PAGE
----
the present appeal in accordance with the two stages enunciated in Spiliada and consistent with the terminology adopted in CIMB Bank will refer to each stage as stage one of the Spiliada test and stage two of the Spiliada test respectively 13 The thrust of the Appellant s case was that the Clause in and of itself did not suffice in discharging the Respondent s burden of proving that Hong Kong is a distinctly more appropriate forum As a corollary to this argument the Appellant contended that the Judge had erred in concluding that the parties had selected Hong Kong as the appropriate forum In advancing this contention the Appellant focused on the purported nature of the Clause which was non exclusive The Appellant contended that the Clause only demonstrates that Hong Kong is an appropriate forum while parties are at liberty to commence proceedings in other forums Towards this end the Appellant relied upon both local and foreign case law as well as academic literature The main authorities and literature cited by the Appellant as well as the Appellant s arguments founded upon them are summarised below 14 The Appellant first cited the Singapore High Court decision of OCBC Capital Investment Asia Ltd v Wong Hua Choon 2010 4 SLR 904 OCBC Capital where the parties entered into an agreement containing a non exclusive jurisdiction clause clause 9 5 which read as follows see OCBC Capital at 14 a This Agreement and the rights and duties of the parties hereunder shall be governed by and construed and interpreted in accordance with the laws of Malaysia and in relation to any legal action or proceedings arising out of or in connection with this Agreement Proceedings the parties irrevocably submits sic to the non exclusive jurisdiction of the courts of Malaysia and waive any objections to Proceedings in any court on the grounds that the Proceedings have been brought in an inconvenient forum b Such submission shall however not affect the right of OCIA to take Proceedings in any other jurisdiction nor shall the taking of Proceedings in any jurisdiction preclude OCIA from taking Proceedings in any other jurisdiction and OCIA shall be at liberty to initiate and take actions or Proceedings or otherwise against the defendant in Malaysia and or elsewhere as OCIA may deem fit In response to proceedings brought under this agreement the defendant in that case applied for a stay of proceedings on the ground of forum non conveniens One of the issues that the court had to consider was the effect of the non exclusive jurisdiction clause ie clause 9 5 The court held that on a plain reading of clause 9 5 b above the plaintiff ie OCIA could commence proceedings in any other jurisdiction see OCBC Capital at 16 In relation to clause 9 5 a the court interpreted the portion of the clause concerning a waiver of any objections to proceedings on the ground of forum non conveniens as applying to only proceedings in Malaysia see OCBC Capital at 21 Accordingly the usual principles governing applications for a stay of proceedings on the ground of forum non conveniens see above at 12 were applicable In the course of applying the principles in Spiliada the court had to consider the role of the non exclusive jurisdiction clause The court cited several decisions which took the view that the effect of a non exclusive jurisdiction clause was that the parties could not argue that the selected non exclusive forum was inappropriate see OCBC Capital at 41 43 In the court s view therefore the legal consequence of the non exclusive jurisdiction clause was that the selected forum was an appropriate forum In the final analysis however the court considered that the defendant had not discharged his burden of proving that another forum was clearly or distinctly more appropriate than Singapore see OCBC Capital at 49 15 The Appellant next relied upon the treatise by Prof Adrian Briggs Agreements on Jurisdiction and Choice of Law Oxford University Press 2008 Briggs in which the learned author summarised the various interpretations of non exclusive jurisdiction clauses as follows at para 4 20 Suppose for example that the parties agree that the courts of Ruritania are to have non exclusive jurisdiction and say no more about it than that There are in fact several ways to interpret their agreement They may have agreed 1 that either side may seise the nominated court but that the freedom of the other to seise any other court or courts is unrestricted or 2 that either side may seise the nominated court and once this is done making it the first court to be seised the jurisdiction of that court becomes exclusive or 3 that either side may institute proceedings in any court but if either party then seises the nominated court any proceedings in the first court will be discontinued and the defendant will appear and defend in the nominated court The Appellant not surprisingly contended that only the first interpretation stated above was applicable on the facts of this case as neither party had instituted proceedings in Hong Kong the nominated forum Hence it was argued that the Clause did not limit the Appellant s right to commence proceedings in Singapore 16 The Appellant also relied on the Hong Kong Court of Appeal decision of Noble Power Investments Ltd v Nissei Stomach Tokyo Co Ltd 2008 5 HKLRD 632 Noble the salient facts of which are as follows The first plaintiff in Noble was a company registered in the British Virgin Islands whilst the second plaintiff and the defendant were entities registered in Japan The parties entered into an agreement known as a Cooperation Agreement Disputes subsequently arose when the defendant informed the second plaintiff that it was repudiating its obligations under the Cooperation Agreement The plaintiffs accepted the repudiation and claimed damages from the defendant by commencing action via a writ However leave of court was required to serve the writ upon the defendant as it was a Japanese company The defendant objected to the grant of such leave on the basis of forum non conveniens In the course of adjudication the court had to consider the effect of a non exclusive jurisdiction clause contained within the Cooperation Agreement which read as follows 27 1 This Agreement shall be construed and governed in accordance with the laws of Hong Kong and the parties hereto submit to the non exclusive jurisdiction of the courts of Hong Kong 27 4 Nothing contained in this Clause shall limit the right of any party to take any suit action or proceedings arising under this Agreement against the other parties in any other court of competent jurisdiction nor shall the taking of any suit action or proceedings arising under this Agreement in any one or more jurisdictions preclude the taking of any suit action or proceedings arising under this Agreement in any other jurisdiction whether concurrently or not to the extent permitted by the law of that jurisdiction The court in Noble considered the effect of non exclusive jurisdiction clauses at some length as follows at 31 33 31 In considering the effect of a non exclusive jurisdiction clause it is critical to recognize that there are differences in approach depending upon where proceedings have been instituted Where proceedings are instituted in the named forum to which the parties have agreed to submit the party who seeks a stay or otherwise to contest the jurisdiction or appropriateness of that forum has a very heavy burden to discharge since that party has by definition agreed contractually to submit to the jurisdiction In other words he is seeking to avoid a forum to which he has by contract agreed to submit The extent of this burden is discussed below 32 Where however proceedings are instituted in a forum other than the identified one an altogether different approach may be required Here much depends on the precise wording of the clause in question If the other forum is one to which the parties have also agreed to submit in the event of their being sued it may be that there is little difference between the two situations Where however as is more common the other forum is merely one in which proceedings can be instituted without any obligation on the party sued actually to submit to that forum the approach is different The party who then seeks to contest the jurisdiction or appropriateness of that forum is in a better position so to do compared with the situation articulated in the previous paragraph simply because he would not be seeking to avoid a forum to which he has contractually agreed to submit 33 Some simple illustrations to summarize the foregoing propositions might assist 1 A sues B in Hong Kong Hong Kong is named as a non exclusive jurisdiction to which the parties have agreed to submit in the event of their being sued The burden on B if he contests the appropriateness of the Hong Kong courts is a heavy one 2 A sues B in Hong Kong Hong Kong is on this occasion not named as a jurisdiction but the courts of say Japan are named as the non exclusive jurisdiction However on a true construction of the relevant clause the parties have nevertheless agreed to submit to the jurisdiction of the courts of any other forum which would include Hong Kong in the event of their being sued there Again in view of the agreement actually to submit the burden on B is also a heavy one 3 A sues B in Hong Kong Again Hong Kong is not named as the non exclusive jurisdiction but the courts of Japan are However this time the parties have not agreed to submit to any jurisdiction other than the Japanese courts In other words while the parties have agreed to submit to Japanese jurisdiction in the event that they are sued there and while they have also agreed that they are at liberty to institute proceedings in a jurisdiction other than Japan no positive obligation exists for a party to submit to any jurisdiction other than Japan Here the burden on B is less heavy emphasis in original As alluded to earlier in this paragraph the procedural context in Noble an application to set aside the leave that had been granted to the plaintiffs for the service of a writ out of jurisdiction is different from the context of the present appeal an application for a stay of proceedings Hence while the outcome in Noble might not be relevant the court s comments at 31 33 as reproduced above are relevant insofar as they explain the general effect of non exclusive jurisdiction clauses 17 At the hearing before this court the Appellant repeated in substance its arguments made in the court below viz that the Clause does not preclude commencement of proceedings in Singapore and that the Respondent bears the burden of proving that Hong Kong is a clearly or distinctly more appropriate forum based upon the illustration stated at 33 3 of Noble as reproduced in the preceding paragraph The Respondent s arguments 18 The Respondent not surprisingly supported the Judge s views above at 10 and took the position that by virtue of the Clause the parties had submitted to the non exclusive jurisdiction of the courts of Hong Kong This factor it was submitted tilted the balance in favour of the Respondent in the application of the Spiliada test see above at 12 19 The Respondent also attempted to argue that the court should also take cognisance of the fact that parties had agreed inter alia to waive all rights to a trial by jury above at 8 As such the parties had by implication agreed to resolve all matters in a jurisdiction which allows trial by jury This issue is addressed shortly below at 29 20 In addition to contending that the Clause operated in favour of the Respondent the Respondent also submitted that there were a myriad of factors which indicated that Singapore was not an appropriate forum for the matter to be heard First of all the Respondent pointed out that the only factor connecting this case with Singapore is the fact that the Respondent resides in Singapore Secondly there is no evidence to suggest that he has any assets or properties locally Thirdly the Respondent highlighted that the Three Contracts as well as the Agreement were neither executed nor performed in Singapore Our decision 21 We will begin by considering as a preliminary matter the legal effect of a non exclusive jurisdiction clause We will then apply the Spiliada principles to the facts before us What is the legal effect of a non exclusive jurisdiction clause 22 As already mentioned the first port of call is the article by Prof Yeo cited above at 3 However it discusses a great many issues not all of which are germane to the present appeal In so far as the issues discussed including those relevant to the present appeal are concerned the analysis is complex in the main because the issues themselves are complex many of which have not been the subject of direct legal precedent as well We hope that we will not be doing a disservice to the article by distilling what is relevant in the context of the present appeal One reason for doing so is because as we shall elaborate upon in a moment one of the central strands whilst posing many hitherto unresolved legal questions and even conundrums can as alluded to at the outset of this judgment be addressed relatively easily on the facts of the present appeal hence there is no need to canvass the various issues arising from this particular strand in the detail that we might otherwise have had to 23 At the risk of oversimplifying the erudite analysis by Prof Yeo it appears to us that at least in so far as non exclusive jurisdiction clauses are concerned there are two central strands of analysis 24 The first central strand is contractual in nature Put simply depending on the intention of the parties concerned a non exclusive jurisdiction clause could taken at its highest be given the effect of an exclusive jurisdiction clause in which case strong cause would be required to be demonstrated by the party seeking to sue in a jurisdiction other than that stated in the relevant clause itself in this case the Appellant Such effect may for instance be given where it would be a breach of the non exclusive jurisdiction clause to object to the exercise of jurisdiction by the selected forum given the wording of the clause and the circumstances However a possible critique of such an approach is that on occasion at least the distinction between non exclusive jurisdiction clauses and exclusive jurisdiction clauses will be blurred if not effaced Prof Yeo frankly admits this see Yeo at 359 where Prof Yeo explains that the consequence of this contractual analysis is that there is no theoretical distinction between these two types of clauses Such a result runs of course counter to the Appellant s view as briefly noted above at 13 and perhaps is also not entirely consistent with the approach taken by the courts in OCBC Capital and Noble On the other hand as Prof Yeo argues such an approach is a principled one One can appreciate the persuasiveness of such an argument especially if one has regard to the substance as opposed to the mere form of the contractual arrangement entered into by the parties Further as just noted the result is by no means a forgone one if strong cause can in fact be demonstrated by the party seeking to act in breach of the clause itself 25 The second central strand is general in nature Put simply a non exclusive jurisdiction clause is a factor in all cases in ascertaining whether or not the action concerned ought to be stayed pursuant to the principles first laid down in the seminal House of Lords decision of Spiliada see 12 above although according to Prof Yeo its qualitative strength as a factor will differ depending on the precise circumstances before the court We will in fact return to these principles later see below especially at 31 As Prof Yeo correctly emphasises this second central strand is separate and distinct from the first inasmuch as it is not premised on the contractual intention of the parties as such see Yeo at 350 and 351 26 The parties arguments centred in substance on the second central strand although it was possible in our view for the parties in particular the Respondent to have canvassed arguments centring on the first as well However as we have already observed the various arguments in this last mentioned regard ie with respect to the first central strand which is contractual in nature are by no means clear and are clearly complex at least for the most part see generally Yeo at 336 353 When for example can there be an agreement in the context of a non exclusive jurisdiction clause to waive objection to jurisdiction see for example clause 9 5 a in OCBC Capital see above at 14 and if so ought a narrow or a broad approach to such waiver be adopted see Yeo at 341 344 To take another issue can it be implied from the non exclusive jurisdiction clause concerned that there has been an undertaking by the parties that the jurisdiction mentioned in that clause is the most appropriate forum so that it would be a breach of contract for one of the parties to argue that any other court other than the chosen court should adjudicate on the substantive issues between the parties see Yeo at 345 347 These are just a couple of a number of issues that could arise for consideration by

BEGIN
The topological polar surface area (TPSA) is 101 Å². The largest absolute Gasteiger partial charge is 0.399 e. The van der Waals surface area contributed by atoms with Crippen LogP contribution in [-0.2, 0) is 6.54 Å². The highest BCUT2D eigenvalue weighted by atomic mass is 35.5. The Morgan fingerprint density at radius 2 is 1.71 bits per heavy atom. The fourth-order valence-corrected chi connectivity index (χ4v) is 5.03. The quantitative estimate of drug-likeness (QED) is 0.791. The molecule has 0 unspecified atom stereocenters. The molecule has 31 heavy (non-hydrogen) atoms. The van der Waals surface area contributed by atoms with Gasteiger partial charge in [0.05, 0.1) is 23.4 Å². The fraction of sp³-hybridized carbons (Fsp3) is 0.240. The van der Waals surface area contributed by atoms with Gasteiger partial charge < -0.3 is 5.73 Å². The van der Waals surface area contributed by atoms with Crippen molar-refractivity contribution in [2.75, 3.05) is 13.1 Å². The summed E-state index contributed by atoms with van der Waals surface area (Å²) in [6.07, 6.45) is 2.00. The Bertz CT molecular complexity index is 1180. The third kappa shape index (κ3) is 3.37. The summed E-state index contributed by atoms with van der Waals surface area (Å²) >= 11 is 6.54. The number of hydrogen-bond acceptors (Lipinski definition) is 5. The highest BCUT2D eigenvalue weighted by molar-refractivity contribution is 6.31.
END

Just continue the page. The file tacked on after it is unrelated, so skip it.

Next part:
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  • Bank of America National Trust & Savings Association v Djoni Widjaja[1994] 2 SLR 816; [1994] SGCA 89